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Last week, Archie announced that they will be going day and date digital with their titles starting in April. That’s interesting enough, but the topper is that they chose not to go with the same protectionist pricing scheme that other publishing companies have taken, and they’re correctly pricing digital comics a dollar less than print comics from Day One.

Why would they risk alienating their partners in the Direct Market like this, as conventional wisdom would state it? Simple. Their partners in the Direct Market aren’t doing much for them. They’re not selling Archie Comics to their readership, or creating a new readership that might want to read Archie. Thus, Archie owes the DM nothing. They have nothing to fear and nothing to lose. Their main income stream from the publishing side is likely the newsstands, which they (figuratively speaking) own. You can find Archie comics next to “Reader’s Digest” and “People” at your supermarket checkout stand. When’s the last time you saw a Marvel or DC book there?

I’m not blaming comic shop retailers here. Their clientele is not predisposed to this material. Retailers have enough stuff to keep track of on a week-to-week basis as it is. I still think every comic shop should have some Archie books on the shelf to sell to the kids that will inevitably walk into the store at random, but I understand the concept of cash flow, too, and not keeping dead stock on shelves for too long. The fact is, the Direct Market is not a good match with Archie’s business model. Where it can work is with archival projects aimed at older fans who appreciate the material on a different level. Those books, of course, have been outsourced to the likes of Dark Horse and IDW, who can market them better inside the Direct Market, but also to the outside book market.

So why does Archie need the Direct Market? Given the paucity of kids material available via Diamond these days, I’d say the Direct Market needs Archie more, but just doesn’t realize it.

Meanwhile, the digital market is a big new beast. Its demographics are broader than what the Direct Market delivers. Have you ever seen a kid near an iPad or an iPhone Touch? You can’t pull them away. Apple makes it so easy to buy the comics that cheap comics could bring in big dough. Yes, there are issues with digital comics, too, from both a marketing and financial point of view, but there are tens of millions of iOS and Android devices out there. How many people shop at a comic shop? 300,000? The iPad is the best mobile way to read comics, and the theoretically-upcoming myriad tablets announced at CES will all make for decent comic readers, too.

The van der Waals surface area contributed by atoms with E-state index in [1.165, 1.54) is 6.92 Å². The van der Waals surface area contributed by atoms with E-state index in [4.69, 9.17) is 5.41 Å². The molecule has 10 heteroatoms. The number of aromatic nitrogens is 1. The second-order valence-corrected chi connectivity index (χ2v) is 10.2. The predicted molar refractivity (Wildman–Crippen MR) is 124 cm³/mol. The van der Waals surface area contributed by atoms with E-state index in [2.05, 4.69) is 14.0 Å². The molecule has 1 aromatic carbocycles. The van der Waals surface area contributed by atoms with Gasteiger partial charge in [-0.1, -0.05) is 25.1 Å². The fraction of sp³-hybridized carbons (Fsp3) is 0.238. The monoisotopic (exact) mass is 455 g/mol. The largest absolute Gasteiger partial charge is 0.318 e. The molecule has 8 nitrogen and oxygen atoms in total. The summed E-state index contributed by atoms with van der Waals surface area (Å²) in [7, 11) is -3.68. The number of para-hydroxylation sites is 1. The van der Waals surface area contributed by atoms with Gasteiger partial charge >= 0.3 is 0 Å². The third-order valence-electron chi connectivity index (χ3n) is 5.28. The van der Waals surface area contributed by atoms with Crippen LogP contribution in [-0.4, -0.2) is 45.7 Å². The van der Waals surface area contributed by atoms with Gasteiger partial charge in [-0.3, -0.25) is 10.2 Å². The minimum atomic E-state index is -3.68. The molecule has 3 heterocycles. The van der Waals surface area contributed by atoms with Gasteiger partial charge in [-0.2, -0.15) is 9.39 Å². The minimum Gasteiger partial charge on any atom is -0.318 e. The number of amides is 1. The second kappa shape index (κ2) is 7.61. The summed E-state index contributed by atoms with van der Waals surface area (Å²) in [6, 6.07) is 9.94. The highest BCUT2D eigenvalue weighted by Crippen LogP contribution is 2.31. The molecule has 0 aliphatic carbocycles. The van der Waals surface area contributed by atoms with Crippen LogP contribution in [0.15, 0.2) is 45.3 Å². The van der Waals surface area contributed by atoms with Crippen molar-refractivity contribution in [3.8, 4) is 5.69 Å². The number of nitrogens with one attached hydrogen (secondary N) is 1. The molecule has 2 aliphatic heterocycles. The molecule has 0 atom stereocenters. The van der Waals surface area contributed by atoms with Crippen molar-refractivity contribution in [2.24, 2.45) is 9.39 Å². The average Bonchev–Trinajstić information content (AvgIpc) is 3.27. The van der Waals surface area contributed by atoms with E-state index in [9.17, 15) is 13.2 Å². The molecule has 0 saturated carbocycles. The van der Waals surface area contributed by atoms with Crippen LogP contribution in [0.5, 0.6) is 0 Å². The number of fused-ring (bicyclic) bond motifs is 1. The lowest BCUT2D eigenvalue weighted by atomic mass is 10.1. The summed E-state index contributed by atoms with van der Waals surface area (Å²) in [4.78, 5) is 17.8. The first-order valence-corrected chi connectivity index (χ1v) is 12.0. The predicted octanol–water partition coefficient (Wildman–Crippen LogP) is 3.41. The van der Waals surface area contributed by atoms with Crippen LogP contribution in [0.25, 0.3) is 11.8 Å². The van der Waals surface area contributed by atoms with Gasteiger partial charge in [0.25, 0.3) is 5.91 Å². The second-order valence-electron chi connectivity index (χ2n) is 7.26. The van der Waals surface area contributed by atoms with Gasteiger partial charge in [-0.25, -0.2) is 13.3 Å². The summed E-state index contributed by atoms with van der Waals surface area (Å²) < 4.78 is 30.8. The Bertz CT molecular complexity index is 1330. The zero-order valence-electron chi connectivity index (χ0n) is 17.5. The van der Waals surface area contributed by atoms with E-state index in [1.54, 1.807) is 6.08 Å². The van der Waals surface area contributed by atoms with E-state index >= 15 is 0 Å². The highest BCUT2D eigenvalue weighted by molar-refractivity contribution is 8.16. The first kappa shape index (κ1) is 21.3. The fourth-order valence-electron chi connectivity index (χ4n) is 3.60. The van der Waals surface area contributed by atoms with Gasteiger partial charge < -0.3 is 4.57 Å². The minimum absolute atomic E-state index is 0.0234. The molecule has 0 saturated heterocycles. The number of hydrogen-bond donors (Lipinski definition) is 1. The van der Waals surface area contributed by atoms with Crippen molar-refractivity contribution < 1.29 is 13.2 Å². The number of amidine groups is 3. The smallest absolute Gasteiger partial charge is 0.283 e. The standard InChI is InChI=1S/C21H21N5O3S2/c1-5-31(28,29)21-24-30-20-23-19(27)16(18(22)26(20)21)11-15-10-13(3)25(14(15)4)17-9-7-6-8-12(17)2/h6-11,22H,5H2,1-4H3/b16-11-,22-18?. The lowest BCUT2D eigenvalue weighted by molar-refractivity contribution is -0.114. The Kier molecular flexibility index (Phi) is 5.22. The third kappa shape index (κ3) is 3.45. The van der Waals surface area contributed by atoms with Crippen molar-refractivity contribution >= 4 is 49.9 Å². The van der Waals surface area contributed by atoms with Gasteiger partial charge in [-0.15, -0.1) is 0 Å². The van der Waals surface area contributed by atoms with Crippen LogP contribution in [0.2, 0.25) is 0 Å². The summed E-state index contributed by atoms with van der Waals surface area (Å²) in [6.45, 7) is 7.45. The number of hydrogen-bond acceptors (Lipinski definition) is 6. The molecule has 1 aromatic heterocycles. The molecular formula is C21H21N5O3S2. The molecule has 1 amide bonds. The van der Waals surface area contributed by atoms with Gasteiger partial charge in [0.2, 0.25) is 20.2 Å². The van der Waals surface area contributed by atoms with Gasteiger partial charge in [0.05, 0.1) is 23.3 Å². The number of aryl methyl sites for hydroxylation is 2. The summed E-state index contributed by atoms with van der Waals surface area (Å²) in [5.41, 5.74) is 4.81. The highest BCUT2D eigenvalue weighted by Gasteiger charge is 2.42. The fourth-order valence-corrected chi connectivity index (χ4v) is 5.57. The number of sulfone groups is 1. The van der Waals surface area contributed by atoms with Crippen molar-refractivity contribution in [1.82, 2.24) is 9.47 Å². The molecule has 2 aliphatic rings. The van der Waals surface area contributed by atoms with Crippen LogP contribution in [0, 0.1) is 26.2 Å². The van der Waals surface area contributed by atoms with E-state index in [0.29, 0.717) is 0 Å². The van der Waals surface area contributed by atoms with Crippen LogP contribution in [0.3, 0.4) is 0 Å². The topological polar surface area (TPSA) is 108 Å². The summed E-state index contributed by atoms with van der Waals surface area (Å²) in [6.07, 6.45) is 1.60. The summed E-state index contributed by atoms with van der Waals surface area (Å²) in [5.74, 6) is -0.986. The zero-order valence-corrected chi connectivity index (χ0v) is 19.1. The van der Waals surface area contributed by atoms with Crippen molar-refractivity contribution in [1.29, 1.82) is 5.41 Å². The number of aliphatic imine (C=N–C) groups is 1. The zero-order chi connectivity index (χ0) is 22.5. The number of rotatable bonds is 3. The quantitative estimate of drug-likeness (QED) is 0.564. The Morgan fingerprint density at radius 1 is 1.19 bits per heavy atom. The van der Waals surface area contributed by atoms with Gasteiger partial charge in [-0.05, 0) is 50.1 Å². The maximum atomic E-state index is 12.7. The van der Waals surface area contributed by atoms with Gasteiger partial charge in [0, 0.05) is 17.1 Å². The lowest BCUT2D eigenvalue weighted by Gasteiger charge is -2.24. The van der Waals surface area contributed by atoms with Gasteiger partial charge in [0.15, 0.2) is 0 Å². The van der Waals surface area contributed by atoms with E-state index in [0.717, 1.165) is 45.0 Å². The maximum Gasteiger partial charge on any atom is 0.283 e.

Why would Archie want to protect the Direct Market with price parity? What’s there to save? The loss of print sales due to digital sales is a rounding error for them now.

Combine that for a moment with some of the depressing sales figures we talked about last week. Top creator-owned work is selling less than 10,000 comics a month. “Savage Dragon,” for one, doesn’t sell more than 6,000 copies at comic shops in North America. (More on this further down the page.)

So what’s to lose by going digital?

I have a new rule I’d like to create. I’ll selfishly refer to it as “De Blieck’s Digital Divide” because I substitute alliteration for creativity. Any comic that sells less than 8,000 copies (I’m amenable to lowering that to 6,000 or even 5,000) through Diamond should automatically be made a day and date digital comic for a dollar less, at least. (I think $1.99 should be the top rate for a digital comic with 22 pages of story.)

That would still leave the top 200-250 comics each month exclusive to brick and mortar shops (which probably account for 90% of periodical revenues for them), while opening up comics that desperately need more readers to huge new audiences. Since they don’t sell much in the Direct Market, you can’t complain that their absence would destroy traditional retailers. They weren’t selling them, anyway, and there’s no proof that they’ll automatically lose all those sales, anyway. (I’d bet that the people buying Archie comics on-line are not regular comic shop visitors, and likely wouldn’t describe themselves as comic fanboys.) There’s also no proof that new people coming into comics from the digital side of things will ever set foot in a comic shop looking for a collected edition in print later on, but I bet it’ll happen to a small degree, at least.

This isn’t to say that digital comics are the instant savior of the comic book world. If you build it, they won’t necessarily come, though the iOS platforms have shown ridiculously strong growth. What do you have to lose?


Getting some internet linkage last week was the “NOT .99 METHOD” web page, which outlines a way to sell your digital comics directly to the end user for any price you want without dealing with Apple and its practices. (No 30% cut going to Cupertino, no DRMed files, and comics that can be read anywhere, not just specific mobile devices.) While I disagree with many of the author’s techno-political leanings, the reasons behind this “hack” of the system is a good one. I support that. I’m not crazy about using SMS for paying for things, but to each his own. These instructions seem geared to those who want to live their lives on their mobile devices first. I prefer to go in the other direction, where I’d download everything to my desktop computer and sync up to my mobile later. You sort of have that with comiXology, where you can buy a comic on your phone and still have it available to you on your desktop. I believe the Amazon Kindle works the same way. Their software is available everywhere, while you can download the book you bought to anywhere.

In any case, it’s a worthy concept. I hope someone runs with it. It would be interesting to see the results.

Unrelated, Skottie Young is selling a package of his webcomics as a PDF through his webpage for just $2. He uses PayPal, so he does pay a few percent in processing fees, but it’s still less than Apple’s cut.

And here’s the thing: It’s a fun book to read on your computer. Yes, it’s all freely available on-line or you could even buy the book for $10 plus shipping. But if you just want the material and want to read it without needing to be on line or waiting for page loads, the “The Adventures of Bernard the World Destroyer” PDF is a great value. It pokes fun at several modern trends and celebrities, some hitting stronger than others. Some seem like yesterday’s news already (Kate Gosselin, anyone?), just proving how insanely quick the news cycle is, and how short our attention spans can be.